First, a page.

Health notes

A lethal cocktail for young people


Just as young smokers brush aside threats of lung cancer and heart disease, so most drug addicts and alcoholics choose to ignore the potentially fatal side effects of dependency. For an addict, the drug is more important than anything else. Also, most drugs are mood elevators. Smoking crack cocaine – said to be singer Amy Winehouse’s drug of choice – makes users feel ‘wide-awake, confident, on top of their game,’ according to Frank, the drug information website ( But hopefully, having two seizures in under a year following massive drugs binges, and then being diagnosed with emphysema, an irreversible lung disease that leads to early death, will make even as determined a user as Amy, just 25, do a reality check.

‘Emphysema doesn’t usually affect smokers until their 50s and 60s, but crack cocaine causes immediate harm because it is usually bulked out with impurities – corn starch or talc, local anaesthetic lignocaine, washing powder or even strychnine – which are very damaging,’ says Dr Adrian Lord, medical director of Cygnet Health Care and a specialist in addiction. ‘The initial problem is usually crack lung, where the air sacs in the lung become inflamed and scarred; symptoms include coughing, difficulty with breathing and severe chest pain which develop within 48 hours of heavy crack smoking.’

Recent research has shown that snorting cocaine even twice a month can adversely affect the brain. Combining it with alcohol makes the impact at least doubly powerful. If
a mother has had a drink and a few lines of cocaine one evening, it’s still dangerous for her to drive the kids to school the next day, addiction therapist Sarah Graham pointed out on Radio 4’s Woman’s Hour recently.

The key effect of taking most drugs in excess, including alcohol, is to raise blood pressure, which can be disastrous for the heart and lungs. ‘Young people need to understand that the damage starts early. Binge drinking, and taking drugs such as cocaine, amphetamines and ecstasy, isn’t just about getting out of your head on a Saturday night: it’s about the risk of ending up in a stroke unit, unable to speak and wearing nappies,’ says Dr Anthony Rudd, consultant stroke physician at Guy’s and St Thomas’ Hospital in London.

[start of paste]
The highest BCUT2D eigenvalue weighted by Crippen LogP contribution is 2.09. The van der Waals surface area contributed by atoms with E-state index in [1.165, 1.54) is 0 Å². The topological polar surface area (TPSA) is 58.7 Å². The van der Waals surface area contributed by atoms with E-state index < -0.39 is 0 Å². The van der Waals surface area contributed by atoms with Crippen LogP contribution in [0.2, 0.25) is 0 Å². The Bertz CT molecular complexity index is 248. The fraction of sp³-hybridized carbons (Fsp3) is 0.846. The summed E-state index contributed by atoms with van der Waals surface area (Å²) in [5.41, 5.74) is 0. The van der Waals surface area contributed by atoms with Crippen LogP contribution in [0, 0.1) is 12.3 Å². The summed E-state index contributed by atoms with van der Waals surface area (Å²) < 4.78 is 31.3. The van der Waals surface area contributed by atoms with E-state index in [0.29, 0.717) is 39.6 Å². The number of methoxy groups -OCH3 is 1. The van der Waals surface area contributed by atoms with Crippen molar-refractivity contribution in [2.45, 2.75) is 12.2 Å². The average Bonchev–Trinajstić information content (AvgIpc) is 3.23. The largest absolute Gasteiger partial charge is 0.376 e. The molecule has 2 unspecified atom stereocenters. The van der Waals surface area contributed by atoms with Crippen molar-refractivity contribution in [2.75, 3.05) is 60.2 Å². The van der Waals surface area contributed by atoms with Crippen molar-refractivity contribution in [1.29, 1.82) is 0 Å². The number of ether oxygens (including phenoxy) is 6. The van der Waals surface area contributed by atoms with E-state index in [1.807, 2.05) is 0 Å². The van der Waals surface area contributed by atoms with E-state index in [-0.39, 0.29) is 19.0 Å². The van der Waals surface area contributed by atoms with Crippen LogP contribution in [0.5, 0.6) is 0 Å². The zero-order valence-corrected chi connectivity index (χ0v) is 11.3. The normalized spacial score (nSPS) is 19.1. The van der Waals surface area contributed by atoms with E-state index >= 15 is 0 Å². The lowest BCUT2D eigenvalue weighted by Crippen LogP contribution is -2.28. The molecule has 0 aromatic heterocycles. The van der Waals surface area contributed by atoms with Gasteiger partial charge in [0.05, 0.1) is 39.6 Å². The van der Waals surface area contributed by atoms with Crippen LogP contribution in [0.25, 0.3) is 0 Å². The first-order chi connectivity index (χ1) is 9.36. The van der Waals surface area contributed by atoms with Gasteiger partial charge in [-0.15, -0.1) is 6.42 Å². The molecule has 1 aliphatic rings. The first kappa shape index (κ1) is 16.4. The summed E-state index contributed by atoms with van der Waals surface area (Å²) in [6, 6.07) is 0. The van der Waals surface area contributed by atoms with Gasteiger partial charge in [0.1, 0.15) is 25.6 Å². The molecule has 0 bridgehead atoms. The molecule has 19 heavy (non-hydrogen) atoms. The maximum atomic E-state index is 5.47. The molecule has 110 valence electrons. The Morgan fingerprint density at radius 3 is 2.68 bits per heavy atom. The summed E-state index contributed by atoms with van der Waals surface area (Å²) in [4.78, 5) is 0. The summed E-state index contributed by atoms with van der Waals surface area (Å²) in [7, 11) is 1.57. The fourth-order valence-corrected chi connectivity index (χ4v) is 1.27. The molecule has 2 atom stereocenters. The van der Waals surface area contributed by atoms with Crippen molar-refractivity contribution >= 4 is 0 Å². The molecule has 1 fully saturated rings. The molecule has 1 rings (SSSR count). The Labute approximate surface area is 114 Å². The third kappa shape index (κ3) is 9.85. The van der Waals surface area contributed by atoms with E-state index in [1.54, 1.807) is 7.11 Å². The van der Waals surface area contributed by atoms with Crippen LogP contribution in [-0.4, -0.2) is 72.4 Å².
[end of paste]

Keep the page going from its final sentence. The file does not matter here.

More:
Dr Lord says that more alcohol-related liver problems are appearing in younger people. ‘Traditionally, cirrhotic liver damage hasn’t shown up until the late 40s. Today people in their 20s are getting to a point of no return, where the liver is already functioning so badly that even if they stop drinking it continues to destroy itself. Ultimately, it’s fatal.’ 

There are many other potential side effects of chemical dependency. Releasing inhibitions means you’re more likely to have unprotected sex, and pregnant women affect their babies via the placenta: ‘Whatever Mum consumes, the baby does too,’ reminds Dr Lord. Most drugs and alcohol also inhibit your absorption of nutrients from food. The form of cannabis called skunk is now cultivated to produce more of the active ingredient and contributes to causing psychosis and schizophrenia. ‘There’s a lot of evidence that, in young adolescents with a genetic vulnerability to schizophrenia, smoking skunk can make the difference to whether you get it or not, and can certainly advance the onset,’ says Dr Lord.

So is there anything good to say about drugs and alcohol? ‘For non-addicts, a glass of good red wine with dinner helps you relax and may protect against heart disease,’ says Dr Lord. ‘But healthwise there’s nothing to recommend other drugs in common usage.’

PS As a former alcoholic and pill popper myself, I can tell you that life really is wonderful without drink and drugs.

health notes

When you have six impossible things…
to do before breakfast (to misquote Alice’s White Queen), try a few drops of Take Time flower essence by Light Heart Essences, breathe slowly for a minute and begin again. £9.25 for 30ml, Victoria Health, tel: 0800 3898 195;


Rebounding into fitness
Roz Sullivan, 24, was hit by a car ten years ago and has severe brain damage. She swims, walks a little and works out with weights, but Roz had muscle weakness and fluid retention and was at risk of loss of bone density. Her mother Rachel ordered a Trimilin Rebounder Med (mini-trampoline) after reading fitness expert Yinka Thomas’s recommendation in this column. Three months later Rachel reports that no other exercise has been as effective. ‘Roz can work out from a sitting position. Her leg muscles are firmer, fluid has diminished and her stamina has improved.’ Trimilin Rebounder Med, £129 plus £4.85 postage, tel: 020 8248 8876,

health notes

Website of the week

With research now showing that walking half an hour daily is the best way to prevent bowel cancer, and a glorious prospect of crunching through flame-coloured drifts of autumn leaves ahead of us, may I suggest joining the Ramblers’ Association? Single membership is £27 annually, joint is £36. It’s a bargain!


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